Conceptualizing the commercial determinants of dietary behaviors associated with obesity: A systematic review using principles from critical interpretative synthesis.
Obesity science & practice 2020 ; 7: 473-486.
Chavez-Ugalde Y, Jago R, Toumpakari Z, Egan M, Cummins S, White M, Hulls P, de Vocht F
DOI : 10.1002/osp4.507
PubMed ID : 34401205
PMCID : PMC8346378
URL : https://onlinelibrary.wiley.com/doi/10.1002/osp4.507
Unhealthy diet is an important preventable risk factor for overweight and obesity. Identifying the key drivers of an unhealthy diet is an important public health aim. "Big Food" has been identified as an influential factor shaping dietary behavior and obesity, and their practices have broadly been labeled as the "commercial determinants of obesity," but there is a lack of definitions and conceptualizations for these terms. This review aimed to synthesize literature on the commercial determinants of dietary behavior associated with obesity. It presents the development of an integrative definition and a conceptual framework involving potential influences on dietary behavior, and it examines the prevalence of certain narratives within papers that focus on children and adolescents.
Four electronic databases (Ovid MEDLINE, PubMed, Web of Science, and Scopus) were searched up to December 2020. Eighty-one articles met the inclusion criteria: they were published in a peer-reviewed academic journal, described a practice from the food/beverage industry in relation to dietary behavior or obesity. Data were integrated using critical interpretative synthesis.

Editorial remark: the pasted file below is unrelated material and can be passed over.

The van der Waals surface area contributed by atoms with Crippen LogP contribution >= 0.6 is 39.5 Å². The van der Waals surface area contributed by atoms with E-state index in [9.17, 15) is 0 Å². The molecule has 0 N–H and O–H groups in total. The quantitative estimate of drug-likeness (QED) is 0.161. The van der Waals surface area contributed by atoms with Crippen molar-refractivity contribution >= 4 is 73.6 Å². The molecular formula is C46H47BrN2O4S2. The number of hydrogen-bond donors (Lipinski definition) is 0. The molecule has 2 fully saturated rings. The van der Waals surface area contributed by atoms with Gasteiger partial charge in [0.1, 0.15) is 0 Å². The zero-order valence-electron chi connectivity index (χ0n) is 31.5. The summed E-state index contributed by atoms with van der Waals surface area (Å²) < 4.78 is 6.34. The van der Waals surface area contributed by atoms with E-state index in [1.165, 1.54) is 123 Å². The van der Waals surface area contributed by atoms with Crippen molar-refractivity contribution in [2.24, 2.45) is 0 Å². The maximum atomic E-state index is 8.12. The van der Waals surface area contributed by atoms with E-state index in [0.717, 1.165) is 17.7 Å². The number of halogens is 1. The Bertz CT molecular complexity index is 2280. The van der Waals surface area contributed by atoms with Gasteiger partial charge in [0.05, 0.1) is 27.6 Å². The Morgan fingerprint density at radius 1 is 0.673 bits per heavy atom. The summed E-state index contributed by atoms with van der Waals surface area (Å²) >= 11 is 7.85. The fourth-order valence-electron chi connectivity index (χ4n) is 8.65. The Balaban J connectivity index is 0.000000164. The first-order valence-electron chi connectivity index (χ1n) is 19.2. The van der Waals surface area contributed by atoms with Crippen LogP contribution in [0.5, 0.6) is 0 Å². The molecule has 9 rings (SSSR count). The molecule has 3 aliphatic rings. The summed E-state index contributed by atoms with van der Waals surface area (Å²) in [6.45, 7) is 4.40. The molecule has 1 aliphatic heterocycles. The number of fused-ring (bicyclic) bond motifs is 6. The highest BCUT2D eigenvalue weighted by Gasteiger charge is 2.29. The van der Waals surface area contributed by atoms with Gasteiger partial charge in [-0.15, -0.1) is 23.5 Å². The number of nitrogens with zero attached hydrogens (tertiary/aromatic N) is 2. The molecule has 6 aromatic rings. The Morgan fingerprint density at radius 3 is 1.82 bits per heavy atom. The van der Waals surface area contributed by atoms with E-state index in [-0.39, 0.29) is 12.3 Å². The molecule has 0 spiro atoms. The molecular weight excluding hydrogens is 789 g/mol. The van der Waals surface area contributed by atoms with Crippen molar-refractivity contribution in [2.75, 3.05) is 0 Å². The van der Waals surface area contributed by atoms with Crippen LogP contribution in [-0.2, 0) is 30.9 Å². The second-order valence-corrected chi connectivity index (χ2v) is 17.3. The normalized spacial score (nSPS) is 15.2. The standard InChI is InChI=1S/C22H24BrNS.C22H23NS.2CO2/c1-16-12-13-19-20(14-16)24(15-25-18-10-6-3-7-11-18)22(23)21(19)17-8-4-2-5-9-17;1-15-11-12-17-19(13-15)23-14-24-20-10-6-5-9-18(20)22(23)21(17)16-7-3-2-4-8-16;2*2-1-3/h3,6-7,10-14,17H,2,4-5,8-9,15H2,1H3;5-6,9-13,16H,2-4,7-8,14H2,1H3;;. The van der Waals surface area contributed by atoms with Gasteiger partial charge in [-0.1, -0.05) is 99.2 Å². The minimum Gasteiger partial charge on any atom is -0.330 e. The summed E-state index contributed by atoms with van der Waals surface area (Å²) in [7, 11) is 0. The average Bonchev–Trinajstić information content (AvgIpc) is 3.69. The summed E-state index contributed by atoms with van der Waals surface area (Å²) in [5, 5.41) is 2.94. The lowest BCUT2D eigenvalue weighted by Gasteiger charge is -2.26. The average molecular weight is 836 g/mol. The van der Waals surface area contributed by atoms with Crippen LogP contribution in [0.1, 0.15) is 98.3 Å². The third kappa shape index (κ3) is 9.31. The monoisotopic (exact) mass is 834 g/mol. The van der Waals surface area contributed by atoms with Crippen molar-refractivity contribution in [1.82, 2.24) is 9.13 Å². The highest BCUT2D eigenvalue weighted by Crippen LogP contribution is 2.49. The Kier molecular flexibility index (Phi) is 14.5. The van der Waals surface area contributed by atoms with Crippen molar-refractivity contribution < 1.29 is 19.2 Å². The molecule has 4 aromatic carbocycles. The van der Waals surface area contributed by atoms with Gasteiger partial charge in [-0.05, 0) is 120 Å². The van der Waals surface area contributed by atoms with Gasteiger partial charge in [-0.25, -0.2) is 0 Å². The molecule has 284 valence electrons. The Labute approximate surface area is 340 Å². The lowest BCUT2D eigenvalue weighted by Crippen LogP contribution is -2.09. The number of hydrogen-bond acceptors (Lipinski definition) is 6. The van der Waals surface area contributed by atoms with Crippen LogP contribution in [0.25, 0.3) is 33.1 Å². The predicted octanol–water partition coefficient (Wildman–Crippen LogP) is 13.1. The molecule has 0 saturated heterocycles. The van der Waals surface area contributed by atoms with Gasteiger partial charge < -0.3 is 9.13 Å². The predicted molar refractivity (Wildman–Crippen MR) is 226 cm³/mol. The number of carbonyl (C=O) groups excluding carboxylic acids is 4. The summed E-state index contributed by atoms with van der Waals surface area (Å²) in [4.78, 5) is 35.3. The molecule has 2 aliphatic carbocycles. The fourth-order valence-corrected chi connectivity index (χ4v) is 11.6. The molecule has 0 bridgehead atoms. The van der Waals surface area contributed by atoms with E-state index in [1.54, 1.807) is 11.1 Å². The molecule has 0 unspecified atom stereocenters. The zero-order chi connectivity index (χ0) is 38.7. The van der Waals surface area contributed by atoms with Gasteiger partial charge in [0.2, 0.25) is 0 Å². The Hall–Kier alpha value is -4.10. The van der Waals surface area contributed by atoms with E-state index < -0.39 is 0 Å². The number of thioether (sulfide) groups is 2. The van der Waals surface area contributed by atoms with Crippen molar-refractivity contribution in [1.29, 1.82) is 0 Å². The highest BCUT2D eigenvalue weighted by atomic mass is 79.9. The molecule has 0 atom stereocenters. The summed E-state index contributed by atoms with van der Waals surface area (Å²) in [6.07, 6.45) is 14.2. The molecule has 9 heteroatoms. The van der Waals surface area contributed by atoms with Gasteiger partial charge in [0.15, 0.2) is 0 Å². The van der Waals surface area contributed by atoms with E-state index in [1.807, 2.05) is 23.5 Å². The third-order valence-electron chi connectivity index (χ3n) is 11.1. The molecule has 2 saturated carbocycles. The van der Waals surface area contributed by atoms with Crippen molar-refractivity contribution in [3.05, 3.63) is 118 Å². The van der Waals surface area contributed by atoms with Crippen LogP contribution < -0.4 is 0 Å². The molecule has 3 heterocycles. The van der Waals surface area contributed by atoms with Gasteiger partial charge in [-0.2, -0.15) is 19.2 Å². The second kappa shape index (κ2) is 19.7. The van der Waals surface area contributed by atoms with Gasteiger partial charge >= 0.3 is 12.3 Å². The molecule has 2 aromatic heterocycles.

The commercial determinants of dietary behavior are conceptualized in terms of three corporate spheres of action--which enable powerful food industry to successfully pursue their business, market, and political objectives. The most frequently reported sphere of action targeting children and adolescents was .
In the included literature, the commercial determinants of dietary behavior associated with obesity have been conceptualized as being part of a complex system where corporate practices are enabled by power structures. The proposed framework can facilitate a structured identification and systematic study of the impact of specific aspects of food industry's strategies and increase opportunities for primary prevention by anticipating industry responses and by discouraging corporate practices that harm health.